Prohibition in Washington, D.C.: How Dry We Weren't

Prohibition in Washington, D.C.: How Dry We Weren't

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In 1929, it was estimated that every week bootleggers brought twenty-two thousand gallons of whiskey, moonshine, and other spirits into Washington, D.C.'s three thousand speakeasies. H.L. Mencken called it the "thirteen awful years," though it was sixteen for the district. Nevertheless, the bathtub gin, swilling capital dwellers made the most of Prohibition. Author Garrett Peck crafts a rollicking history brimming with stories of vice, topped off with vintage cocktail recipes and garnished with a walking tour of former speakeasies. Join Peck as he explores an underground city ruled not by organized crime but by amateur bootleggers, where publicly teetotaling congressmen could get a stiff drink behind House office doors and the African American community of U Street was humming with a new sound called jazz.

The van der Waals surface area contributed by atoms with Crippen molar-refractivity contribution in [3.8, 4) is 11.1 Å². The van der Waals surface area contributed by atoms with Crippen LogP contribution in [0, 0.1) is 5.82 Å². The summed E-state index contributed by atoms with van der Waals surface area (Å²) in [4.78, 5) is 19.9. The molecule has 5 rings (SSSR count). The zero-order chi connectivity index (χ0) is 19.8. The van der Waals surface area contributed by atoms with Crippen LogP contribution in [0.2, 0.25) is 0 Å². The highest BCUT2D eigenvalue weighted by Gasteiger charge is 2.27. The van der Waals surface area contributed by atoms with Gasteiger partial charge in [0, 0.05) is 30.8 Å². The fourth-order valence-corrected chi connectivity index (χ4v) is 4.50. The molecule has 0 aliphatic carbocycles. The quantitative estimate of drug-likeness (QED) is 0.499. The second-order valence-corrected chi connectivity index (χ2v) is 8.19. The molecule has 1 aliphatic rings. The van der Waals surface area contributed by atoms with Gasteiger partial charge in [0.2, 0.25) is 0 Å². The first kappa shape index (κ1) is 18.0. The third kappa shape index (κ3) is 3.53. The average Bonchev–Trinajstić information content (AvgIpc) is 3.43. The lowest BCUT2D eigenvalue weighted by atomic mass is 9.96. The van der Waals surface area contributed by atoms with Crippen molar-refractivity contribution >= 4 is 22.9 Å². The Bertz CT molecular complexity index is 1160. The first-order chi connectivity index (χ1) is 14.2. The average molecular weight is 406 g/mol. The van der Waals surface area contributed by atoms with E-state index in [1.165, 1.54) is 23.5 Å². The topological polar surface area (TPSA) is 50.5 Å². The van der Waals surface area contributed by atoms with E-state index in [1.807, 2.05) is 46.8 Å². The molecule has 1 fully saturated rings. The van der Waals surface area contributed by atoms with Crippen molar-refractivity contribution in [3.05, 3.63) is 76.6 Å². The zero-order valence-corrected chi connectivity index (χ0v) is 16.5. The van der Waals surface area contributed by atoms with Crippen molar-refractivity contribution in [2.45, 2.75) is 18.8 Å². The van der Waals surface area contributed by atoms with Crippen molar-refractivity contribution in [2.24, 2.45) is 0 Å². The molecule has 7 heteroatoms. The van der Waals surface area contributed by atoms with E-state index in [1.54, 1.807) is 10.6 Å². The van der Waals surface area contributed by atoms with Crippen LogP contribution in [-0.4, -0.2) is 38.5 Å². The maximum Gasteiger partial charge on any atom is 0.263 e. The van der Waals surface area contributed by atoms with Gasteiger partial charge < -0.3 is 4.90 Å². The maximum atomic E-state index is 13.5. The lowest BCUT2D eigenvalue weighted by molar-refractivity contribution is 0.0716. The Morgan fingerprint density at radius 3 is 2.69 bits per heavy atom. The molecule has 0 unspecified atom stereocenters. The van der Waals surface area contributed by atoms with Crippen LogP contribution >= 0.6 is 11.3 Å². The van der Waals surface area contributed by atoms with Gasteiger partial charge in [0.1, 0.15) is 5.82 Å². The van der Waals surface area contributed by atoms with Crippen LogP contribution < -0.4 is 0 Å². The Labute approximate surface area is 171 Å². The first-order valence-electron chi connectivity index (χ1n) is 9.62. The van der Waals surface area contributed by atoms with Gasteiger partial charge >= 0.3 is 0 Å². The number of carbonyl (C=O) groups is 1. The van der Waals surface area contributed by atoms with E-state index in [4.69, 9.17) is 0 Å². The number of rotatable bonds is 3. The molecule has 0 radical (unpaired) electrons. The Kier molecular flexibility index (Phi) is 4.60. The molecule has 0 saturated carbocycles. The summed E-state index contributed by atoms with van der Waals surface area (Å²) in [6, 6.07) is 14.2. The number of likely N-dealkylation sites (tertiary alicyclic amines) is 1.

Garrett Peck is a literary journalist who leads the Temperance Tour of Prohibition-related sites in Washington, D.C. 


160 pages  

Measurements: 6 x 9 inches  

Published by The History Press in 2011